Supercapacitors power wireless sensors
Today’s sensors are often wireless, powered by a small battery or an energy harvester which may not be able to provide the peak power necessary for data transmission. CAP-XX supercapacitors can be charged at low power and supply the peak power needed.
Supercapacitors deliver peak power for data transmission.
Most wireless sensors are designed to be long lasting, autonomously powered set and forget units. They are typically powered by a small primary battery or for a maintenance free solution, a small energy harvester. Extremely energy efficient electronics coupled with a low power, low data rate wide area wireless technology is essential but even low data rate, “low power” protocols such as LoRa, NB-IoT, and LTE CAT-M1 which enable reporting over a campus area or wide area require power levels in the range of 0.5W – 1.5W. Even short range reporting using BLE requires a peak of power of 10mW. These power levels are beyond most micro energy harvesters, such as a small solar solar cell, or piezo-electric transducer that typically provide < 1mW. The can charge a supercapacitor at very low power and the supercapacitor provides the peak power when data is transmitted. Most batteries can support BLE transmission, but the longer range protocols that require ≥ 0.5W are beyond the capability of most coin cells which have a typical internal impedance of 5Ω – 10Ω. A CAP-XX supercapacitor with an Equivalent Series Resistance of ~100mΩ will easily supply the peak power. CAP-XX supercapacitors have very low leakage current, ~1µA/F , so precious power from a harvester or energy from a battery is not wasted. CAP-XX also offer a range of thin prismatic supercapacitors, ideal for sleek and unobtrusive sensors.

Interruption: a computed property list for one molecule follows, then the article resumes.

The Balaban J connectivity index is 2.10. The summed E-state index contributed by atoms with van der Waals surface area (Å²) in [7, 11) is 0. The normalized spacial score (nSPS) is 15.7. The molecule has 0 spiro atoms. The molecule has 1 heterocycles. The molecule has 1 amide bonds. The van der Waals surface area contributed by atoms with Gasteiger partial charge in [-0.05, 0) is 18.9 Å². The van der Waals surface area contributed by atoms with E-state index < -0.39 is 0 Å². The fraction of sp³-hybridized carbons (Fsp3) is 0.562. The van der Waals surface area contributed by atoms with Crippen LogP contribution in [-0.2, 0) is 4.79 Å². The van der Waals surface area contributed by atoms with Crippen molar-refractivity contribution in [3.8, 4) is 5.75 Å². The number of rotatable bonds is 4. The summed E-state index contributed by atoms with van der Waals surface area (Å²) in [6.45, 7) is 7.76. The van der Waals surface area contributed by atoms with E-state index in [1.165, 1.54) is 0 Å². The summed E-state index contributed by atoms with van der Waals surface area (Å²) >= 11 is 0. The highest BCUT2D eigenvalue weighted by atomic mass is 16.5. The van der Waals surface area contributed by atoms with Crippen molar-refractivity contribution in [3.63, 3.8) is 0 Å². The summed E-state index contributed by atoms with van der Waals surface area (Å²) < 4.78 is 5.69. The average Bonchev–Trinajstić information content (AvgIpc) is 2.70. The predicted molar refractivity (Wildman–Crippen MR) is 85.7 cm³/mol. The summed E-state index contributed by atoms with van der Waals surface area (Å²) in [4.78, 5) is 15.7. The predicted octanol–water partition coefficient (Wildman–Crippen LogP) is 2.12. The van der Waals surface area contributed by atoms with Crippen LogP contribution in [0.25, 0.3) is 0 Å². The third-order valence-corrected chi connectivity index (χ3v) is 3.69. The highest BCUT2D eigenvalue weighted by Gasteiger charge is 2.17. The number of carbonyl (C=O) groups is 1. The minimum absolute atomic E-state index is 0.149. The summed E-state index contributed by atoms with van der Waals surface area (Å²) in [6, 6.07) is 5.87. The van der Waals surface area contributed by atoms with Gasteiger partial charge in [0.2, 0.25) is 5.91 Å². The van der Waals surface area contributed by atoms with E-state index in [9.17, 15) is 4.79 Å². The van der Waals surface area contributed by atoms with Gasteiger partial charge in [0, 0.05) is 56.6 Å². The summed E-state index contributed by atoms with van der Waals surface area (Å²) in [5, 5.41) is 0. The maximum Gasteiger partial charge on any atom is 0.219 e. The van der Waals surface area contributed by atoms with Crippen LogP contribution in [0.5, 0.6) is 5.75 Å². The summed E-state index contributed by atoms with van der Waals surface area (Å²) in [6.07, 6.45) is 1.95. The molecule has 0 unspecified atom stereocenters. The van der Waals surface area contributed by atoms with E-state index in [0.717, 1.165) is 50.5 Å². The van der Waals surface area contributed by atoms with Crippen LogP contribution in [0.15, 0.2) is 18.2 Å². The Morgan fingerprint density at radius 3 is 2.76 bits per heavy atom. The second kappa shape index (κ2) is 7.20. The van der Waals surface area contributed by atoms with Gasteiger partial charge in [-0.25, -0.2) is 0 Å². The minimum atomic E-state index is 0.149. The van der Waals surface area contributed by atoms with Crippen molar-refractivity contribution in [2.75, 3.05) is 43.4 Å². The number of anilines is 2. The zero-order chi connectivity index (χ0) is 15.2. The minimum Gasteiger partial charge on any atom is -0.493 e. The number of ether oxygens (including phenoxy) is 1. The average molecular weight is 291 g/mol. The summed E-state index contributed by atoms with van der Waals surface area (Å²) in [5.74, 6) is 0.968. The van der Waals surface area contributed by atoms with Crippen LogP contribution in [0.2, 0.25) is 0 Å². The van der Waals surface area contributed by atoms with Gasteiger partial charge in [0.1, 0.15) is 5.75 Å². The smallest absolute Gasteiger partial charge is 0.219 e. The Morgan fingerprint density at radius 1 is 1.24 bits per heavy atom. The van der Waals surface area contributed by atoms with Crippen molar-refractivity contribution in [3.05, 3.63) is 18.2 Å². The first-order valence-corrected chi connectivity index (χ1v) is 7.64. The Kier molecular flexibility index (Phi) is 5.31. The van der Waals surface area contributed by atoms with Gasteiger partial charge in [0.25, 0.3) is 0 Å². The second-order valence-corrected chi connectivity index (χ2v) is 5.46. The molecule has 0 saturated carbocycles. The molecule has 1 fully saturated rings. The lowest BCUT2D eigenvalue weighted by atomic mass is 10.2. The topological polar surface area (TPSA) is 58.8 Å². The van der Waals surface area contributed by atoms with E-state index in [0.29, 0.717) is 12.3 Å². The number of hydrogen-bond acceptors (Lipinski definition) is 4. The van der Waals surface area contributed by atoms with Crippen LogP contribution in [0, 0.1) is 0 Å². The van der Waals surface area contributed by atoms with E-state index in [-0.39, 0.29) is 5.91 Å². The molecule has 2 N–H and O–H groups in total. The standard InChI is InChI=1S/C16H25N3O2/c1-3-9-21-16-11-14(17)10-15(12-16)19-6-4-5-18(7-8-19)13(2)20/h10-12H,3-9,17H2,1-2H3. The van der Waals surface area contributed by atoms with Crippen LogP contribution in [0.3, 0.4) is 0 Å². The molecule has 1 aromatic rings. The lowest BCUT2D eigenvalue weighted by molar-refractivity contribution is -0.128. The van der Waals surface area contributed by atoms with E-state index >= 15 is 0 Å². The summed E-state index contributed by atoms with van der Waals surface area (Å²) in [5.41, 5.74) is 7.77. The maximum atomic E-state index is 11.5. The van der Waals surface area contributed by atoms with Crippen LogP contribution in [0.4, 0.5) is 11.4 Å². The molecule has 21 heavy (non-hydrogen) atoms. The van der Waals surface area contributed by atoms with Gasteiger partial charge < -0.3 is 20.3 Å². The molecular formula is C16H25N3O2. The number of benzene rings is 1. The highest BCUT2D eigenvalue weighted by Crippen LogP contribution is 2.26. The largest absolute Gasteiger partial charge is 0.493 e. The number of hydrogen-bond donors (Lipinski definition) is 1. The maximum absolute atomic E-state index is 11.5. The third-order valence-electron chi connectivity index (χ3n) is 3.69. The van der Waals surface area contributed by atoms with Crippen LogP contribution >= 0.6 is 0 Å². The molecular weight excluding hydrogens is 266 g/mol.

For more details see Application Brief Supercapacitors Power Wireless Sensors.